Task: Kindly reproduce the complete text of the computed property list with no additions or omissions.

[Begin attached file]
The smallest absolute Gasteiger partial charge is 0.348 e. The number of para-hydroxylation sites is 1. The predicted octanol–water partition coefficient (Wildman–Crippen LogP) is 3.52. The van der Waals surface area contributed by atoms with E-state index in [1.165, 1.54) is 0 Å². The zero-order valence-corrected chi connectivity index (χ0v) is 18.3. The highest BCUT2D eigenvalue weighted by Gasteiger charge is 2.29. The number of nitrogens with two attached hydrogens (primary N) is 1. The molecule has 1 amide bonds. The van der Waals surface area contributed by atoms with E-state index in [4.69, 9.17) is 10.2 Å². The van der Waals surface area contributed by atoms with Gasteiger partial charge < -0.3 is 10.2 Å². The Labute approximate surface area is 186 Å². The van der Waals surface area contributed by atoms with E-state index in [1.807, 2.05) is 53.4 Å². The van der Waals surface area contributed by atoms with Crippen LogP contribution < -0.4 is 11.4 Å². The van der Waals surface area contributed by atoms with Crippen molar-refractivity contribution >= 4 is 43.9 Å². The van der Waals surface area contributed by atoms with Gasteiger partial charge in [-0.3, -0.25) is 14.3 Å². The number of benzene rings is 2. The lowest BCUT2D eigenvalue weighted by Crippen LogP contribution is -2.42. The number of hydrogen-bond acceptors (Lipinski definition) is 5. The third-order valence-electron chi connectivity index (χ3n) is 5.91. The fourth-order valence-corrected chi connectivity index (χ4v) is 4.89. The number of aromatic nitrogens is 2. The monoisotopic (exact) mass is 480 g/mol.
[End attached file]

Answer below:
The smallest absolute Gasteiger partial charge is 0.348 e. The number of para-hydroxylation sites is 1. The predicted octanol–water partition coefficient (Wildman–Crippen LogP) is 3.52. The van der Waals surface area contributed by atoms with E-state index in [1.165, 1.54) is 0 Å². The zero-order valence-corrected chi connectivity index (χ0v) is 18.3. The highest BCUT2D eigenvalue weighted by Gasteiger charge is 2.29. The number of nitrogens with two attached hydrogens (primary N) is 1. The molecule has 1 amide bonds. The van der Waals surface area contributed by atoms with E-state index in [4.69, 9.17) is 10.2 Å². The van der Waals surface area contributed by atoms with Gasteiger partial charge < -0.3 is 10.2 Å². The Labute approximate surface area is 186 Å². The van der Waals surface area contributed by atoms with E-state index in [1.807, 2.05) is 53.4 Å². The van der Waals surface area contributed by atoms with Crippen LogP contribution < -0.4 is 11.4 Å². The van der Waals surface area contributed by atoms with Crippen molar-refractivity contribution >= 4 is 43.9 Å². The van der Waals surface area contributed by atoms with Gasteiger partial charge in [-0.3, -0.25) is 14.3 Å². The number of benzene rings is 2. The lowest BCUT2D eigenvalue weighted by Crippen LogP contribution is -2.42. The number of hydrogen-bond acceptors (Lipinski definition) is 5. The third-order valence-electron chi connectivity index (χ3n) is 5.91. The fourth-order valence-corrected chi connectivity index (χ4v) is 4.89. The number of aromatic nitrogens is 2. The monoisotopic (exact) mass is 480 g/mol.